The night had been calm with no wind and little waves but the weather forecast showed that things would pick up soon. I was doing my blog reporting when I received an e-mail from Chris Davies of Octopus Diving asking if I wanted to come along or assist in putting in some "fish aggregation devices". While I had no ide what these were, I jumped at the chance to go diving and they picked me up at the boat and we proceeded at speed to a dive spot halfway between St. Martin and Anguilla which they had marked with a small buoy.
It turns out that these devices consist of a line attached firmly to the bottom (to rock or dead coral formations) and use a plastic container partially filled with air for bouyancy to keep the line roughly vertical. The containers are a good 20 feet below the surface so as not to cause problems with propellors or passing traffic. Chris informed me that this simple mechanism works very well in attracting fish; and once the smaller fish congregate there the rest of the food chain follows in short order.
Upon return after the enjoyable dive, I found that the wind and swell combined to make staying aboard the extremely uncomfortable as the rolling motion caused the whole boat to creak and groan and anything not securely fastened to roll or move around. I'd been invited to Sally and Chris's (and their baby Keiran) for dinner but I wasn't going to practice trying to get seasick at anchor so I opted to prepare the boat for the fueling process. As a singlehander the key to most operations aboard is preparation, and docking the boat is the best example. I spent a good half hour getting out the fenders and attaching them to the starboard side of the boat at the right height and then pulling them inboard. Then came the bow and stern lines plus the forward and aft spring lines; all of these attached and flaked across the lifelines and secured for the trip to the dock. Once all that was done I turned on the engine, removed the black day shape signifying that I was anchored and motored the couple of miles to Marigot.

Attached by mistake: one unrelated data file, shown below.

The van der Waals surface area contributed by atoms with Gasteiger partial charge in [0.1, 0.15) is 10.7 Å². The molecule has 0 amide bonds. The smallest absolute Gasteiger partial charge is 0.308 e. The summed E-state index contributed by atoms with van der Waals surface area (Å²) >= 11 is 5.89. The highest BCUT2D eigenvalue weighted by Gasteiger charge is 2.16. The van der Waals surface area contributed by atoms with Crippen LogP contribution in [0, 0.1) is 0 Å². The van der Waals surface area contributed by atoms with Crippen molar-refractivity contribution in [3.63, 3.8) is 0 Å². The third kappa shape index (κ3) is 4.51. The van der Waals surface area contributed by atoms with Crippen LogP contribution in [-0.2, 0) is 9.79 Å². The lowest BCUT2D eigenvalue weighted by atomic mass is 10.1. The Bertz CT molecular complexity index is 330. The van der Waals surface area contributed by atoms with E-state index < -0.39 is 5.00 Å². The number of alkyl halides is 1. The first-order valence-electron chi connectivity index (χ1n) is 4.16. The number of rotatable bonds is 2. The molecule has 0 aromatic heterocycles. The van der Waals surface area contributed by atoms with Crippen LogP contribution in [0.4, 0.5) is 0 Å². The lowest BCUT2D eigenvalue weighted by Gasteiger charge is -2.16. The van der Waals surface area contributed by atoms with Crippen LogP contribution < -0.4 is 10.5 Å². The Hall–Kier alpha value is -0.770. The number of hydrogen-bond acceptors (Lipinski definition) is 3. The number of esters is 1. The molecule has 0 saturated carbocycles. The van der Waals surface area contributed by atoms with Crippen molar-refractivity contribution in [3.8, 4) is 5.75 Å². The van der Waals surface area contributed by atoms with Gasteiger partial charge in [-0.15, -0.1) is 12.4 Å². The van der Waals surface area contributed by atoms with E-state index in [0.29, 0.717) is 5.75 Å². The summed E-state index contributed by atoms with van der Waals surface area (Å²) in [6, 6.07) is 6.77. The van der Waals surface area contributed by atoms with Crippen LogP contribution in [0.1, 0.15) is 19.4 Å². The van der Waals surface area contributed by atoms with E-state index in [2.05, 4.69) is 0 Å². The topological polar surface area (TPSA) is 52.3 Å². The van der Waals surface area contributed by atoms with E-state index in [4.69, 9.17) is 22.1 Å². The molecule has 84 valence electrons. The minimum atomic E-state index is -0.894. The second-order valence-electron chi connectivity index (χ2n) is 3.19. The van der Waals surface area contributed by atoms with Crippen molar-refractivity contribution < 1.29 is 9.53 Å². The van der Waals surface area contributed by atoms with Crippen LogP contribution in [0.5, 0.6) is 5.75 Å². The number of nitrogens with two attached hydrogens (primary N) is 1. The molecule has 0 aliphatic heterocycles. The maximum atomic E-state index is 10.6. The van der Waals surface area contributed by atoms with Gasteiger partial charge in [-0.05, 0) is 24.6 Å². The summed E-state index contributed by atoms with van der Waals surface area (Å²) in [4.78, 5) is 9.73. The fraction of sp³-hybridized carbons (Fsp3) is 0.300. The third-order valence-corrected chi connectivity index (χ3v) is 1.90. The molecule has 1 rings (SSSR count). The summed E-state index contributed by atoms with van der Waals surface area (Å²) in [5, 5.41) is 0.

Shortly before motoring into the marina I went forward and deployed the fenders and unsecured the flaked lines and made a couple of futile attempts to reach the marina and/or fuel dock on the VHF - with no answer I entered the marina and slowly motored past the megayachts at the docks to reach the fuel station in the furthest corner around the entrance. There was a very large 60+ catamaran at the fuel dock but, as luck would have it, within a minute or two they'd completed fueling and I managed to dock without scratching or denting anything (truth be told - there was no wind at all, perhaps a little gust blowing off the fuel dock and I used my bowthruster to do all the pushing work). I then filled up both tanks, stopping before the diesel foam blew out of the fill pipe, unlike my last time where I had to clean up a bit of diesel spillage.
Over 500 liters later and over $900 in credit card charges later I was again off the dock and don't really plan on docking again until it is time to put the boat back on the hard after the sailing season. With all this fuel I can run my genset to charge the batteries and make fresh water for quite a long time to come!